"During this final year in office, two new Jewish day schools were approved, while another opened and is already operating with singular success - Immanuel College, so magnanimously named in my honor. These three schools will almost exactly complete the educational development program for new schools announced some 20 years ago. Much remains to be done, but for much we have reason to rejoice and be profoundly thankful."
DECADES BEFORE Madrid, Oslo and Camp David became the cradles of putative peace, years before perestroika presaged the downfall of communism and freedom for Soviet Jewry, Jakobovits was at the hustings, calling for talks with the Palestinians and for a campaign of enlightenment - "Let My People Live" - for his coreligionists behind the Iron Curtain. Standing his ground against widespread skepticism, he traveled widely, and corresponded more widely still, to garner support for policies then unpopular but later shown to be of enduring worth.
In much of this work, he suffered the slings and barbs of vested interests, the taunts and contempt of so-called constituents, as he echoed the words of the prophet Micah: "Hear, I pray you, ye heads of Jacob, and rulers of the house of Israel: Is it not for you to know justice?" The chief rabbi's frustrations found expression in constant references to the prophetical mission.
Discussing - in the aftermath of the Yom Kippur War - Jewish destiny, the pursuit of peace and "sensitivity to the plight of Arab refugees, whatever the cause of the problem," he told a 1974 gathering in London: "Only through an intensely religious conscience can such high moral standards be attained as will eventually reassure our adversaries that they can dwell securely and without fear. Real peace is a state of mind, rather than an expedient accommodation."
And, anticipating the kind of critical response that was soon to dog him at every turn, he added: "We may be bitterly opposed, if not abused, by those who do not share our commitment and who will not easily submit to an exacting way of life or abandon the little gods and supermen they have fashioned to replace the God of Israel, however disastrous the course they have chosen may be. But, as heirs to the Hebrew prophets - and like them - we must be prepared to expose ourselves to the risk of loneliness, unpopularity and sometimes even derision. They, too, were often ignored and harassed by their contemporaries. Yet their work has remained immortal, and thanks to their reproof and consolation, we are alive while others have disappeared.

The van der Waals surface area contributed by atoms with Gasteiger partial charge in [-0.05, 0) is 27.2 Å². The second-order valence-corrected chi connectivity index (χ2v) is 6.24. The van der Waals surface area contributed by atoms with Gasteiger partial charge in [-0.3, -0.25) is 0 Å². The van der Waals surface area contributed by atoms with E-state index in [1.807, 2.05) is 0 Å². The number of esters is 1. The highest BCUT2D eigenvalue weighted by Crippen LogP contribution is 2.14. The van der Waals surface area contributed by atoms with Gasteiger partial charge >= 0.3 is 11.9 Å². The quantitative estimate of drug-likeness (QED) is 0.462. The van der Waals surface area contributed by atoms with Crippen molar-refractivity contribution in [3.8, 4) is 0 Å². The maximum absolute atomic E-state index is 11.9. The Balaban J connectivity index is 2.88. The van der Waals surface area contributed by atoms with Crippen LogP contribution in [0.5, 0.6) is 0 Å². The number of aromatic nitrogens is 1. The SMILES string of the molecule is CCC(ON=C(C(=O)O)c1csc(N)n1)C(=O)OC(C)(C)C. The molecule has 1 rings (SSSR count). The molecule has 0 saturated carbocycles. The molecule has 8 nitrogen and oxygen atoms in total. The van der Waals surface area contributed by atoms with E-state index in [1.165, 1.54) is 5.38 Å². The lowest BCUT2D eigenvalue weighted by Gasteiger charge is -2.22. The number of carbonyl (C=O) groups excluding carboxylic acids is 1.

"Today, some 25 centuries later, our task is, thank God, far easier than theirs. We can build on the foundations of immense goodwill, on a vast fund of high idealism, self-sacrifice and passionate dedication, as displayed so heroically by the builders and defenders of our homeland, and by the supporters of Zion's cause throughout the world. The will is there, if only we provide the direction and inspiration for its expression."
Seven years earlier, within sight of the Six Day War, he had spelled out that task in similar terms. "I am summoned," he declared on taking up office, "to provide the vision and inspiration of the prophet, whose mantle, according to the Talmud, was bequeathed to the rabbis from the day the Temple was destroyed. Unlike the priests, who expected the people to come to them in the sanctuary, the prophets went out to the people to proclaim their message. I shall likewise seek out my brethren wherever they are.